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Planet | Planet’s New Rapid Revisit Platform to Capture Up to 12 Images Per Day
There are few things more soul-crushing than the dull white hue of fluorescent office lighting. Unfortunately, natural lighting isn’t always an option for offices stuck in the center of a large building, but Mitsubishi thinks it’s now able to create a convincing facsimile with a cleverly designed LED skylight that simulates daylight patterns. Of course, …
The Reuters news company and an AI startup named Synthesia today unveiled a new project they’ve partnered on that uses Deepfakes-style technology to generate automated news reports in real time.
Designed as a proof-of-concept, the system takes real-time scoring data from football matches and generates news reports complete with photographs and a script. Synthesia and Reuters then use a neural network similar to Deepfakes and prerecorded footage of a real news anchor to turn the script into a “live” video of the news anchor giving up-to-the-second scoring updates.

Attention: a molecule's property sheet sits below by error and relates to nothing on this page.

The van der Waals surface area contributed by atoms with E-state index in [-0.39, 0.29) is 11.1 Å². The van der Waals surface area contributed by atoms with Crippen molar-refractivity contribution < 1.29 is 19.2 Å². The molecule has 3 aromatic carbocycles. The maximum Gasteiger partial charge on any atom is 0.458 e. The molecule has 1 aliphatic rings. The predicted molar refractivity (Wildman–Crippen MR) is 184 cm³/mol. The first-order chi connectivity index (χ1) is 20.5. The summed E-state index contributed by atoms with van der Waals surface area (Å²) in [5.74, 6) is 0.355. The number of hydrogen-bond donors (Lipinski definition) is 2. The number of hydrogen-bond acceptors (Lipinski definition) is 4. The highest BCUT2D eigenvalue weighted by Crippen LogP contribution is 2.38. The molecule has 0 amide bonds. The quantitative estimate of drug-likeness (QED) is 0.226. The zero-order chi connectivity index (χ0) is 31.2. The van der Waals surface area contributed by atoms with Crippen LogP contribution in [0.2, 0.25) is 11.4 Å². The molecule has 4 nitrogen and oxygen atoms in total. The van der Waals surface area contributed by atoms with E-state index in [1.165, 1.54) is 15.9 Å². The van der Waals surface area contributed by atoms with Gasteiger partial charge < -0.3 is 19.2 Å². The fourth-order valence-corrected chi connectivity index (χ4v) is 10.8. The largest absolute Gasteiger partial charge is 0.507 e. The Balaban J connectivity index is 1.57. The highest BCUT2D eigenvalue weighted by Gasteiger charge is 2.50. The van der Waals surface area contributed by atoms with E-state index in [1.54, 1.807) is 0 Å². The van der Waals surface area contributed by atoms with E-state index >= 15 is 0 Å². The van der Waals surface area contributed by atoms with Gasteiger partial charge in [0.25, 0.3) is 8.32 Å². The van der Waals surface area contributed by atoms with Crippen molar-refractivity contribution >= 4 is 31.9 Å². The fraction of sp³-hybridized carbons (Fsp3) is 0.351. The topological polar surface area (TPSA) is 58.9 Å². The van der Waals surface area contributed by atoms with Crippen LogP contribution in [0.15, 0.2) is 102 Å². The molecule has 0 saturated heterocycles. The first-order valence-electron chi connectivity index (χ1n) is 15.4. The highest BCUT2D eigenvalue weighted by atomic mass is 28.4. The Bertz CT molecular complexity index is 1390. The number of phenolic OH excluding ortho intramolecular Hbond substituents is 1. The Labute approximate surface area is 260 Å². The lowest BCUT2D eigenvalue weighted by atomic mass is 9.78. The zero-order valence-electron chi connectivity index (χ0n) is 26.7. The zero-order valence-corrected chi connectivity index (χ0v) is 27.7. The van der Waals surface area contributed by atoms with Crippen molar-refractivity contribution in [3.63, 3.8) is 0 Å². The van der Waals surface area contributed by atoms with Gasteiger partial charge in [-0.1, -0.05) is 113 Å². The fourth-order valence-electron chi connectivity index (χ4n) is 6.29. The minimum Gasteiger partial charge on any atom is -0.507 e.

The Indian government has played down fears of mass surveillance in response to concerns that its proposed facial recognition system lacks adequate oversight.
Replying to a legal notice filed by the Internet Freedom Foundation (IFF), a Delhi-based non-profit that works on digital liberties, the country’s National Crime Record Bureau (NCRB) defended the move, stating it doesn’t interfere with privacy of citizens as it “only automates the existing police procedure of comparing suspects’ photos with those listed in LEA’s [Law Enforcement Agency] databases.”
Unilever has claimed it is saving hundreds of thousands of pounds a year by replacing human recruiters with an artificial intelligence system, amid warnings of a populist backlash against the spread of machine learning.
Identity fraud is justification for collecting photos from drivers’ licences and passports but critics say plan too invasive